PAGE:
DEMONSTRATORS IN BAGHDAD DEMAND LESS CORRUPTION, BETTER SERVICES
Iraqis protested in their thousands in Baghdad and the southern city of Basra on Friday demanding the removal of corrupt officials and the dissolution of parliament.
Thousands of protesters gathered in Tahrir Square in downtown Baghdad carrying banners protesting at what they called widespread corruption in government offices, and demanding corrupt officials be put on trial.
"For the second Friday the spokesman of the Maarjiiaa demanded the reform of judiciary, because the judicature in our country is bad, starting from the former Prime Minister, Nouri al-Maliki, and his government cabinet are all corrupt, with evidence, without any exception, and there is no punishment," said one protester.
In Basra, over five thousand people, some waving banners, protested in front of the governor's office to demand a solution to long-running problems such as power cuts.
"Since the local government in its two sections the executive and legislative didn't respond to our demands, now we call for discharging the governor and the provincial council of Basra, and Abadi should form a temporary government until new elections,” one protestor said.
“Protests and sit-ins are continuing, and I think in the coming days there will be a different thing to happen with bad consequences, there might be civil disobedience, and the increase of protests and that's not a good thing for Basra and the government in general.”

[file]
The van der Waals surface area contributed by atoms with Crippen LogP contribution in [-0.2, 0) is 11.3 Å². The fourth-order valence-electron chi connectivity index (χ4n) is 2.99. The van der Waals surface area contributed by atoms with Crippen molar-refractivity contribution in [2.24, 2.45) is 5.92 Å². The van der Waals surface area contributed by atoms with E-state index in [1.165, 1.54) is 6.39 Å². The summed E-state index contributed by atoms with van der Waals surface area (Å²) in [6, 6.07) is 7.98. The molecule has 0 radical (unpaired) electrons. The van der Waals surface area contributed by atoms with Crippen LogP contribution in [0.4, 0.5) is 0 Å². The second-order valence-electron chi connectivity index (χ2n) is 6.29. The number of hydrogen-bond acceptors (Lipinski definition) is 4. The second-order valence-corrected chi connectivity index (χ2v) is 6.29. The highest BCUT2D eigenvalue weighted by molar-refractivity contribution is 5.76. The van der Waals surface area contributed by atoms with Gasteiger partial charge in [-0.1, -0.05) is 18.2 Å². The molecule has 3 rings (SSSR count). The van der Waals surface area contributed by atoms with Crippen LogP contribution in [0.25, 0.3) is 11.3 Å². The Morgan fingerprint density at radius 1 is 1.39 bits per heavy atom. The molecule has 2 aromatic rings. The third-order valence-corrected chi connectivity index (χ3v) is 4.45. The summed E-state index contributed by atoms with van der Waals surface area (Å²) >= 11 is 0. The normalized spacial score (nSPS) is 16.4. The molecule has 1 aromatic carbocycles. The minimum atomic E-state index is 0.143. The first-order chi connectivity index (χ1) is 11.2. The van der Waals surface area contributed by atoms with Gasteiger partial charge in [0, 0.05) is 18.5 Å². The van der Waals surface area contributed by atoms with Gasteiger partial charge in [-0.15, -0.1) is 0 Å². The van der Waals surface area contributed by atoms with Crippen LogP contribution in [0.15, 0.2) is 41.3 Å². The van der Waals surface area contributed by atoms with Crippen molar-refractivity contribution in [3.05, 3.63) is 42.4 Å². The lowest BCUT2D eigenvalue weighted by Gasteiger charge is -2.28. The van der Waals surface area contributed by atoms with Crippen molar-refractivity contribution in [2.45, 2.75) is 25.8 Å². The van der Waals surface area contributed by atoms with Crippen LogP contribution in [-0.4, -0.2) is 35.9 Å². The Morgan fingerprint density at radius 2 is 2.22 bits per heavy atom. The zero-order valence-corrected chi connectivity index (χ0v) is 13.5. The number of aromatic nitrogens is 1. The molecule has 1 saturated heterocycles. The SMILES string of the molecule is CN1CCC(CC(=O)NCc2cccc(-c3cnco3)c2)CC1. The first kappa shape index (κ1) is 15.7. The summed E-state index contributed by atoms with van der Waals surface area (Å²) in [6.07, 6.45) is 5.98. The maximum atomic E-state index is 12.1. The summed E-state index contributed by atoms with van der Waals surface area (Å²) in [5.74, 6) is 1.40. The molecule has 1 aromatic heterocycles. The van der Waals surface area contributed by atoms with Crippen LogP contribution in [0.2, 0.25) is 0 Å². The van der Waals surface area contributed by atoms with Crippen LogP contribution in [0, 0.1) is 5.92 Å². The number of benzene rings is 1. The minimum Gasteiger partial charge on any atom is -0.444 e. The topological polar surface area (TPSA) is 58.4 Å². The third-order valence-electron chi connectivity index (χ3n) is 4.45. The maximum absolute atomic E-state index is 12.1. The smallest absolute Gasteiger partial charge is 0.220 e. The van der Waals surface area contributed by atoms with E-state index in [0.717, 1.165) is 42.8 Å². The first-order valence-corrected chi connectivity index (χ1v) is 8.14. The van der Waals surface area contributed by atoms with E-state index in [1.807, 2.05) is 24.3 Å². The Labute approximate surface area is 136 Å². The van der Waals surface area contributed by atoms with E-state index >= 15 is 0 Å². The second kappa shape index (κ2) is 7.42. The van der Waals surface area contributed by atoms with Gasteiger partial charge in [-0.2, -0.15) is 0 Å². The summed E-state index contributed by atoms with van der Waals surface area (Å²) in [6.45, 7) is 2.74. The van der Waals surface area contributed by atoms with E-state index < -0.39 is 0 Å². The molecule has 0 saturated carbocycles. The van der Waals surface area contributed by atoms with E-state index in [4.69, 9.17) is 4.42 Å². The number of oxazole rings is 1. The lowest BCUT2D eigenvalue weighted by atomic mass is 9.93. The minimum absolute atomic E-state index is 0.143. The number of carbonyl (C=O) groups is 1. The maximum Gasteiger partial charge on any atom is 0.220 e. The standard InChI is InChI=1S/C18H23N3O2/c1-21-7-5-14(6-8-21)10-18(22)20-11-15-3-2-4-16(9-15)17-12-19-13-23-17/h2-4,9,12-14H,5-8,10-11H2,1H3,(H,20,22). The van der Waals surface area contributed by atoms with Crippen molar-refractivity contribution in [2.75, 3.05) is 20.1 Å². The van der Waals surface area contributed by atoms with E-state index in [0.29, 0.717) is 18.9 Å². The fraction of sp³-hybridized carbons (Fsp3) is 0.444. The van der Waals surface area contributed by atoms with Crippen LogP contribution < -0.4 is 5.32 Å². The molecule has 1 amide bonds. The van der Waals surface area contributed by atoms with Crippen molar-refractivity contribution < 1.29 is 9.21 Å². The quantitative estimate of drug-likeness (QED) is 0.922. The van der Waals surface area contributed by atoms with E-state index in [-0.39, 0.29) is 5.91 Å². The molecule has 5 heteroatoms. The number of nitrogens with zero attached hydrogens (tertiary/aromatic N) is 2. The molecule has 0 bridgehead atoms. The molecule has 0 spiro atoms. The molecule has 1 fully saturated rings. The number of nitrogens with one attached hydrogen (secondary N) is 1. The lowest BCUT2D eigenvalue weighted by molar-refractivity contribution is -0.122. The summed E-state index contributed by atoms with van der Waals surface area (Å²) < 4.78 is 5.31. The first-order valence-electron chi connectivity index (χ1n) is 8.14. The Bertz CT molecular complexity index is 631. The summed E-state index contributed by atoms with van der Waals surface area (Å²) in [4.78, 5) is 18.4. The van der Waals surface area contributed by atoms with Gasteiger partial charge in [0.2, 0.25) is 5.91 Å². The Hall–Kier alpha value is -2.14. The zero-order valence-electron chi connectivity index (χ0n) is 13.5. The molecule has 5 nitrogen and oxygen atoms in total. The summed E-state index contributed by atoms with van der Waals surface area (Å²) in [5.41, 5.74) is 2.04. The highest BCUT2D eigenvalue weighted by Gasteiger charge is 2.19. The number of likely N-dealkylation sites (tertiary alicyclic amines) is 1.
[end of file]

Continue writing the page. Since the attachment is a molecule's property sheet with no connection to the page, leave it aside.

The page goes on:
The protests came as Prime Minister Haider al-Abadi ordered reforms which eliminate entire layers of government, scrap sectarian and party quotas for state positions, reopen corruption investigations and give the premier the power to fire regional and provincial bosses.
The governing system set up under the U.S/UK. occupation included numerous overlapping senior posts, many set aside to be divvied up on ethnic and sectarian grounds among Iraq's majority Shia and minority Sunni Muslims and Kurds.
That was intended to reduce strife by keeping the government inclusive.
But Abadi, a Shia, complained it encouraged ethno-sectarian party patronage, spawning corruption and incompetence so pervasive it made Iraq nearly impossible to govern.